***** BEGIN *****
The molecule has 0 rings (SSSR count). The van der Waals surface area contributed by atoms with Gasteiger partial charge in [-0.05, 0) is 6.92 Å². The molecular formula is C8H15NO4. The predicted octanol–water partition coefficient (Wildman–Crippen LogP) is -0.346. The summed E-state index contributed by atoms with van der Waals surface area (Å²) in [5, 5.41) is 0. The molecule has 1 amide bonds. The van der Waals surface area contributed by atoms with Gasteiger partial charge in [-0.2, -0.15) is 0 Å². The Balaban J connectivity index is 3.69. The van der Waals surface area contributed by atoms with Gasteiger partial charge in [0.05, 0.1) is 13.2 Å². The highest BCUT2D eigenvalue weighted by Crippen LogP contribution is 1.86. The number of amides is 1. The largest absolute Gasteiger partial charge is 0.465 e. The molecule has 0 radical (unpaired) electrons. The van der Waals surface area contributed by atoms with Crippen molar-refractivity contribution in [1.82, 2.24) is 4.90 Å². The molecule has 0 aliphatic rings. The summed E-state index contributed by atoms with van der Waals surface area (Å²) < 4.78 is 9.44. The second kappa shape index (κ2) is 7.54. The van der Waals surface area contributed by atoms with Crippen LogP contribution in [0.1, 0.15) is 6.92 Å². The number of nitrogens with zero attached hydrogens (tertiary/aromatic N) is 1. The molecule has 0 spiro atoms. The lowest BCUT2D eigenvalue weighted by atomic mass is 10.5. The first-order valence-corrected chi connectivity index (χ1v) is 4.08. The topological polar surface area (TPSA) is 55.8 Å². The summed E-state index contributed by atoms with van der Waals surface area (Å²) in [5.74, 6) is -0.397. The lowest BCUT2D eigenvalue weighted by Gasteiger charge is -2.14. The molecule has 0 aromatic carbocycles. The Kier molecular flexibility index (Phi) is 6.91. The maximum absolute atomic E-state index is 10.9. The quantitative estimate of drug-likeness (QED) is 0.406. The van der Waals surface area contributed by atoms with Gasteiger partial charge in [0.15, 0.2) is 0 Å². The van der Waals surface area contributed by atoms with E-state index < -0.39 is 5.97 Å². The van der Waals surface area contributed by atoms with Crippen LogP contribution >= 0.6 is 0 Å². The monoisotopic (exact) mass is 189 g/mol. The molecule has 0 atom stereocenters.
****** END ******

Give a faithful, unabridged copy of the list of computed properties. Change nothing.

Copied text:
The molecule has 0 rings (SSSR count). The van der Waals surface area contributed by atoms with Gasteiger partial charge in [-0.05, 0) is 6.92 Å². The molecular formula is C8H15NO4. The predicted octanol–water partition coefficient (Wildman–Crippen LogP) is -0.346. The summed E-state index contributed by atoms with van der Waals surface area (Å²) in [5, 5.41) is 0. The molecule has 1 amide bonds. The van der Waals surface area contributed by atoms with Gasteiger partial charge in [-0.2, -0.15) is 0 Å². The Balaban J connectivity index is 3.69. The van der Waals surface area contributed by atoms with Gasteiger partial charge in [0.05, 0.1) is 13.2 Å². The highest BCUT2D eigenvalue weighted by Crippen LogP contribution is 1.86. The number of amides is 1. The largest absolute Gasteiger partial charge is 0.465 e. The molecule has 0 radical (unpaired) electrons. The van der Waals surface area contributed by atoms with Crippen molar-refractivity contribution in [1.82, 2.24) is 4.90 Å². The molecule has 0 aliphatic rings. The summed E-state index contributed by atoms with van der Waals surface area (Å²) < 4.78 is 9.44. The second kappa shape index (κ2) is 7.54. The van der Waals surface area contributed by atoms with Crippen LogP contribution in [0.1, 0.15) is 6.92 Å². The number of nitrogens with zero attached hydrogens (tertiary/aromatic N) is 1. The molecule has 0 spiro atoms. The lowest BCUT2D eigenvalue weighted by atomic mass is 10.5. The first-order valence-corrected chi connectivity index (χ1v) is 4.08. The topological polar surface area (TPSA) is 55.8 Å². The summed E-state index contributed by atoms with van der Waals surface area (Å²) in [5.74, 6) is -0.397. The lowest BCUT2D eigenvalue weighted by Gasteiger charge is -2.14. The molecule has 0 aromatic carbocycles. The Kier molecular flexibility index (Phi) is 6.91. The maximum absolute atomic E-state index is 10.9. The quantitative estimate of drug-likeness (QED) is 0.406. The van der Waals surface area contributed by atoms with Gasteiger partial charge in [0.15, 0.2) is 0 Å². The van der Waals surface area contributed by atoms with E-state index < -0.39 is 5.97 Å². The van der Waals surface area contributed by atoms with Crippen LogP contribution >= 0.6 is 0 Å². The monoisotopic (exact) mass is 189 g/mol. The molecule has 0 atom stereocenters.